When open seams are visible after wallpaper has been put up and dried, it can impair the overall picture. But fear not, there are simple ways to deal with this issue.
This guide will list the possible reasons for open seams appearing after wallpapering, and how to prevent or close them.
There is a number of possible reasons why seams might come off the wall. Just one of them is often enough to cause an open seam, but sometimes a few adverse factors come together. In detail:
It cannot be stressed enough just how important it is to prepare the surface properly. Open seams are created if the surface is very absorbent or not absorbent at all. Both situations have a negative impact on the dry tension. Old layers of paint or uneven patches which haven't been removed or dealt with will also lead to adhesion problems. Whether the surface is very absorbent or not very absorbent at all, shows traces of paint, or unevenness, it needs to be prepared with appropriate products. It is also necessary to remove old paint, loose plaster and any other irregularities. In some cases, when the surface is damaged more seriously, a layer of wall lining paper might be the solution. If in doubt, just ask the experts in your local DIY shop.
After applying wallpapering paste on wallpaper with a paper carrier layer, a certain soaking time is required. The exact time depends on the specific wallpaper type and has to be adhered to for each and every length. Deviations (soaking time too long or too short, different soaking times for different lengths/strips of wallpaper) can lead to open seams.
The width of a dry standard wallpaper strip is 53 cm, but once soaked it is about 54 cm. Sticking to the same soaking time for each strip means that this increase of 1 cm is the same for each strip. During the drying process, the wallpaper "contracts" again, stretching evenly across the surface as the adhesive dries. In other words, the wallpaper paste or adhesive should dry more quickly than the wallpaper itself. The ideal room temperature for this process is around 18 degrees Celsius. If the room temperature is too high or there is a draught, the wallpaper will dry more quickly than the adhesive, the dry tension cannot be balanced and the seams can split open.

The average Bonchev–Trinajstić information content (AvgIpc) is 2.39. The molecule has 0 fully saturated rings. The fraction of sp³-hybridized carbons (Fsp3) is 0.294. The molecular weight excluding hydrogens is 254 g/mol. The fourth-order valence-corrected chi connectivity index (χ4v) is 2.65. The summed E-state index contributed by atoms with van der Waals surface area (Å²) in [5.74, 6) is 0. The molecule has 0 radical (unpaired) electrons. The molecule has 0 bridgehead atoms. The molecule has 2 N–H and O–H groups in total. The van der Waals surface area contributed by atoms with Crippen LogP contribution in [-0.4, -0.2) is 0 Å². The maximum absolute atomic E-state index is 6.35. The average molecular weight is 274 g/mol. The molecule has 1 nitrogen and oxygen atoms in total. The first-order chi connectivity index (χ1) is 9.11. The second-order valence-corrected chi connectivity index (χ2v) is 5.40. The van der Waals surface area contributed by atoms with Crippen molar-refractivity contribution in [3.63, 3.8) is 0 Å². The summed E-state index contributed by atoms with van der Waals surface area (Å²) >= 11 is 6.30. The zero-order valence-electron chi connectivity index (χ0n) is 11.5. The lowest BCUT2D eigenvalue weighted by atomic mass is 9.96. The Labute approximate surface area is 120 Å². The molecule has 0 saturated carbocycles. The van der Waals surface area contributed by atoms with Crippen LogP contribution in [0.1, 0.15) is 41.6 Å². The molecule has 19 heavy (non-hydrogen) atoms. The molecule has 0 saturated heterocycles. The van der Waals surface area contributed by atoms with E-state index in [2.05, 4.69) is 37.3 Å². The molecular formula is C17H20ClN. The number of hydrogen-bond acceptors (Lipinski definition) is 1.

When coated wallpaper (e.g. vinyl) is put up on a sealed surface which doesn't let any moisture through, the drying process can take too long as the paste stays damp for a considerable time. Again, this has a negative effect on the dry tension and can lead to split seams.
It is important to apply enough adhesive to the edges of any paper-based wallpaper. They need to be covered completely, but not excessively. When folding the lengths after applying the paste, the edges need to be exactly aligned - if they aren't, the exposed areas dry out. The folded wallpaper should then be re-folded in order to prevent any parts/edges from drying out.
It goes without saying that it is important to use the correct adhesive. You will find all the relevant information in the insert that comes with your new wallpaper. For heavy or coated wallpapers, it is often recommended to add some dispersion glue. Again, you can find the necessary information in the insert label. It is advisable to invest in premium-quality rather than cheap products. The results will be much better.
If the paste is applied directly to the wall (for wallpapers with non-woven carrier layer), it is best to proceed length by length. This will mean less pressure as you won't have to worry about the adhesive drying out. When applying the paste to the wall, always add about 2 cm to the width of the wallpaper strip to ensure that the glue covers the entire width.
Whether you have chosen a paper- or non-woven-based wallpaper - temperature fluctuations or a high heat input have a negative impact on seams. It begins with how the wallpaper is stored. After purchasing it, it should be kept in the room where it will be hung, or at least 48 hours before the project starts. The ideal room temperature for wallpapering and subsequent drying is around 18 degrees Celsius. During wallpapering and for a few days after, it should be ensured that there are no great fluctuations in temperature. Unfortunately, heat factors like direct sunlight, lamps which exude a lot of heat, or ovens and radiators in front of the newly treated wall are often overlooked.
From the second length of wallpaper onwards, the seams should be the centre of attention. This means that the strips must be absolutely flush and must not overlap or have gaps between them. When pressing the wallpaper to the wall, always use a conic seam roller at the edges.
Open seams can happen to professionals, too - nobody is perfect, as we all know. Thankfully, this is no big deal and can easily be sorted out. You just need a small amount of wallpapering paste, preferably left over from the project. Otherwise, simply prepare a new small batch. Choose a paintbrush appropriate for the size of the open seam. Brushes with a long handle are best as they provide you with sufficient range. Dip the brush into the adhesive and remove any excess paste. Now carefully place the tip of the brush under the edge of the wallpaper until you can feel resistance. Apply the paste to dry areas and onto the wall surface.
Treat all open seam areas of the entire length but don't press them on yet. Leave the paste to soak in for a little while. Then press the seams onto the wall using a rubber or seam roller lengthwise so that excess paste is squeezed out. Wipe any excess paste off with a damp cloth.
Alternatively, or if the seams keep splitting, you can use a special seam glue which can be purchased cheaply in any DIY shop. It is applied to the wallpaper directly from the tube and then spread with a small brush or a cotton bud.